In an odd corner of the second floor of the south gallery of the Phoenix Art Museum I noted a white arrow stenciled on the beige wall. It pointed towards a dark gap in the otherwise bright gallery. There, tucked into the black cavern, was another stencil, this on white on black, beckoning one in. Cautiously I stepped into the darkness, inching forward slowly around the corner. My eye caught movement and I paused. I made out the dark on dark backlit form of myself in the unlit mirrored wall. I turned again and noticed a small green light hanging from a thin black wire at eye level before my face. It slowly changed from green to blue then faded away. I noticed another. And another. And a hundred-thousand more. I inched forward another cautious step. I slowly realized what I was seeing. A great grin cracked my face and I smiled, oh, how I smiled, there in the dark for no one to see. I smiled until my face hurt and would have laughed but I was too delighted to even think of it.
I walked forward amid the slowly breathing lights. I found the mirrored walls more by instinct than anything else. I stood and slowly turned, trying to grasp the tiny size of the vast space within which I stood, the hushed footfalls of the lofty galleries behind me far, far away. It was utterly dark, like space, yes, but a warm and welcoming space filled with tiny pulsing lights which illuminate nothing. Behind me, one or two swung where I had brushed them in passing, before coming to rest again. The colors would shift, a mix of blue, green, and yellow, and some lights would go out or come on, moving through an intense range of colors to only a very few sparse red sparks.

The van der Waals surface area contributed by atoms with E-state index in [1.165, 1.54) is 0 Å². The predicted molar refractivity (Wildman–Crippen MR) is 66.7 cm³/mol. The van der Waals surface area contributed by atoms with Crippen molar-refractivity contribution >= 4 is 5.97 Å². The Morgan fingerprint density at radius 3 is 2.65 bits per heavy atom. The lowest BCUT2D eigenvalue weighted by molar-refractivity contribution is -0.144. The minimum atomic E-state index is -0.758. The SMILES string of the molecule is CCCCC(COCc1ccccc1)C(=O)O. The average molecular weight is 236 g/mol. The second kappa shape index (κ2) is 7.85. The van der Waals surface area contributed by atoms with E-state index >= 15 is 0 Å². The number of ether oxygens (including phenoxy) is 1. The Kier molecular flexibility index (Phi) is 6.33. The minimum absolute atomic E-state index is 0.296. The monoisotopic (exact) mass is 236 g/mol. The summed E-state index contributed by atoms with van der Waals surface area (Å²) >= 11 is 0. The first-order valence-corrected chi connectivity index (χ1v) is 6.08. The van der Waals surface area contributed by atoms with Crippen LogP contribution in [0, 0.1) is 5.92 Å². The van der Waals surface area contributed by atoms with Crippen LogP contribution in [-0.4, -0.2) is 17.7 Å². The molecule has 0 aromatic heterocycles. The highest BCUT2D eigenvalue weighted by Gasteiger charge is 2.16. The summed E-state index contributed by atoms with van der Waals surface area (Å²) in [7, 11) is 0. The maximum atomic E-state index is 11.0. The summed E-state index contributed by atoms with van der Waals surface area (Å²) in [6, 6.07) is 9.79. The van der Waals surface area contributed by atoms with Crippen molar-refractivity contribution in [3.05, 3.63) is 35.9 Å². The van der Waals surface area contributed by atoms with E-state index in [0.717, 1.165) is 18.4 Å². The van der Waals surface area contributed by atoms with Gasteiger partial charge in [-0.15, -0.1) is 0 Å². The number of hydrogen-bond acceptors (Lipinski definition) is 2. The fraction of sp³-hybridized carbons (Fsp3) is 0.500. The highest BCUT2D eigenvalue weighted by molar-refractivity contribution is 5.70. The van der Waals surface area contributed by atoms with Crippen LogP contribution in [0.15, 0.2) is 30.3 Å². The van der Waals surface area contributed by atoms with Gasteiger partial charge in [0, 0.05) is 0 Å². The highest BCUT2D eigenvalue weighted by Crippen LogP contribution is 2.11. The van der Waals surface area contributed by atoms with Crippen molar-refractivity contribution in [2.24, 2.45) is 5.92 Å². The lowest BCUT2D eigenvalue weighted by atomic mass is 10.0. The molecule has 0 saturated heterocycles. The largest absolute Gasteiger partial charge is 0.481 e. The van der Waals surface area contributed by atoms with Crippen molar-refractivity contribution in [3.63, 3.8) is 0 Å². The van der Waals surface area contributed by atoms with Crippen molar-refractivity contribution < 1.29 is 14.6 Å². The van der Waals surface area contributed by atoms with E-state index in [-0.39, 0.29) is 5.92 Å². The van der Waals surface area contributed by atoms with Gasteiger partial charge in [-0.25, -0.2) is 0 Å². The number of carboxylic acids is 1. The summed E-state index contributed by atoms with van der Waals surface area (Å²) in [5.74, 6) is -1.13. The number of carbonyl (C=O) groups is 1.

I found the exit and came out, still silently laughing into the bright gallery, only to follow my own footsteps back to the entrance. This time, I strolled in with less hesitation but no less delighted wonder. I found a spot that felt to be in the middle, and sat cross legged. I rested my wrists on my knees and simply was. I took my glasses off and let the tiny lights fuzz like an impressionist painting. It was far beyond a transcendental experience, because this was not something manufactured by my mind, but my her mind, Yayoi Kusama, the artist, and told to us in a whisper of light, bestowed like a gift of water to one who didn’t even know they were dying of thirst. It is the greatest work of art I have ever encountered.
We should all be so obliterated.